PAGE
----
It even managed to rouse the Anti-Defamation League National Chairman Abraham Foxman’s considerable (and yes, perpetual) ire: “The piece is particularly troubling because it evokes memories of the ‘No Jews or Dogs Allowed’ signs from our own early history in this country,” he said. “And also because, in a much more sinister way, many in the Muslim world today hatefully refer to Jews as ‘dogs.’”
For the record, I don’t think it is anti-Semitic. Somewhere in Dunham’s piece, there’s a better satire buried deep in a pile of sub-Borscht Belt zingers and stereotypes about mothers, Jewish and otherwise, whose true target was her own (or whatever generational or cultural group you’d like to posit her unnamed narrator’s) blithe sense of entitlement and privilege. You know, like she’s been doing for the last four seasons of Girls. The problem is it’s very hard to separate the art from the artist when Dunham is involved, especially when she takes to Instagram to stamp her piece “A love letter to Jack Antonoff [her actual boyfriend] and Lamby [her actual dog].” Sometimes the joke just doesn’t work.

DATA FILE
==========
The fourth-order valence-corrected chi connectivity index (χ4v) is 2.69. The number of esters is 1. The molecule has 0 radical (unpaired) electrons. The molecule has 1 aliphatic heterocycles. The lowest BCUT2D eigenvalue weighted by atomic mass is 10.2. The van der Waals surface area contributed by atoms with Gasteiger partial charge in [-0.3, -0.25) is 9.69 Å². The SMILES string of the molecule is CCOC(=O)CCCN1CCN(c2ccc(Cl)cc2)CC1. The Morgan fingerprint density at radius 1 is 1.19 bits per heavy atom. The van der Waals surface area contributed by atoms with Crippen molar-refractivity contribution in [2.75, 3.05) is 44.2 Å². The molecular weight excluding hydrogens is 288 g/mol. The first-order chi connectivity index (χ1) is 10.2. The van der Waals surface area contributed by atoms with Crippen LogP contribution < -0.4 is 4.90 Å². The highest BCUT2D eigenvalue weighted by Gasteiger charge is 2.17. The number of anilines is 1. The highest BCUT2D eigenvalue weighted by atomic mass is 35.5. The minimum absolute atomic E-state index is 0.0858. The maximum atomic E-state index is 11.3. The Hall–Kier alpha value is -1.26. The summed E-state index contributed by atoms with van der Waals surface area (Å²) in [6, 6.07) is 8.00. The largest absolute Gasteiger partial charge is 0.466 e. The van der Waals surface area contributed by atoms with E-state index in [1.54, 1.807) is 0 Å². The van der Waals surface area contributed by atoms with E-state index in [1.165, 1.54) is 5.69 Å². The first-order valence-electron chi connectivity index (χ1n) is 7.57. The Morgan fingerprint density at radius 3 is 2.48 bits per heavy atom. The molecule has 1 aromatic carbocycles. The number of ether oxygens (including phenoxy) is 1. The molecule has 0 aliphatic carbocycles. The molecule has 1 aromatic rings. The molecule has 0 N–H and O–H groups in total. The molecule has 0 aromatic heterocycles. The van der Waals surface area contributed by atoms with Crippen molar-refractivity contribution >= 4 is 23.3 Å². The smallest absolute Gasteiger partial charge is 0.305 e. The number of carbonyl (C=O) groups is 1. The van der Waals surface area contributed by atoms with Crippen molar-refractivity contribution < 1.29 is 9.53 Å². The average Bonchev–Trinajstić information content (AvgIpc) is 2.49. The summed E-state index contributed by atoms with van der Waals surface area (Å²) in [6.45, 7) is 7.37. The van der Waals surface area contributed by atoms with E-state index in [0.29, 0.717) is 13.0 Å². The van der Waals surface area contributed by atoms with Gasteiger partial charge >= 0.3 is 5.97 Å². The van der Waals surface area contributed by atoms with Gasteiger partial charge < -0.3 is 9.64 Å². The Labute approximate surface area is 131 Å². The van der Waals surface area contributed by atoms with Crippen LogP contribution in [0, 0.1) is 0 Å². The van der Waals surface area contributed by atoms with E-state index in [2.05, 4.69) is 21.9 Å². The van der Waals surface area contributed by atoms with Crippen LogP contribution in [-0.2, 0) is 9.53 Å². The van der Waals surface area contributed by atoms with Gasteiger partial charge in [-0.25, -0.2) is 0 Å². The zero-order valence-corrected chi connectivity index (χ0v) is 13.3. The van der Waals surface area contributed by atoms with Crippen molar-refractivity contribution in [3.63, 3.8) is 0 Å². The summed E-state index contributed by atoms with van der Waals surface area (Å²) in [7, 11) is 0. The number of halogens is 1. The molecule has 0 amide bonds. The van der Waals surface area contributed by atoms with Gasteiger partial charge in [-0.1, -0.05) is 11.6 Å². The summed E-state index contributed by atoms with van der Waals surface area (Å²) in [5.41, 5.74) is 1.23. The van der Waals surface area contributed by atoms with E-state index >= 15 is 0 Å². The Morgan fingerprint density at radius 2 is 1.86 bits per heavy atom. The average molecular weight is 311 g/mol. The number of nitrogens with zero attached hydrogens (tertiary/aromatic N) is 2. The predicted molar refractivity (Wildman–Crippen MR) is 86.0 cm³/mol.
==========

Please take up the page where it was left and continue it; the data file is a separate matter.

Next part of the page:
I emailed Jason Zinoman, who writes a comedy column for The New York Times, about the polarizing effect that Dunham invariably has.
“It baffles me honestly. But I think every once in a while an incredibly young, ambitious artist gets a huge platform and lots of money and rave reviews and then everyone hates them,” he wrote. “It’s part of the circle of life.”
As to the piece itself, “I think the essay’s clumsiness made the controversy worse. It was not her best work,” Zinoman continued. “And as with so many controversies about comedy, the aesthetic issues are inextricably tied to the moral ones. Plus, I blame Abe Foxman.”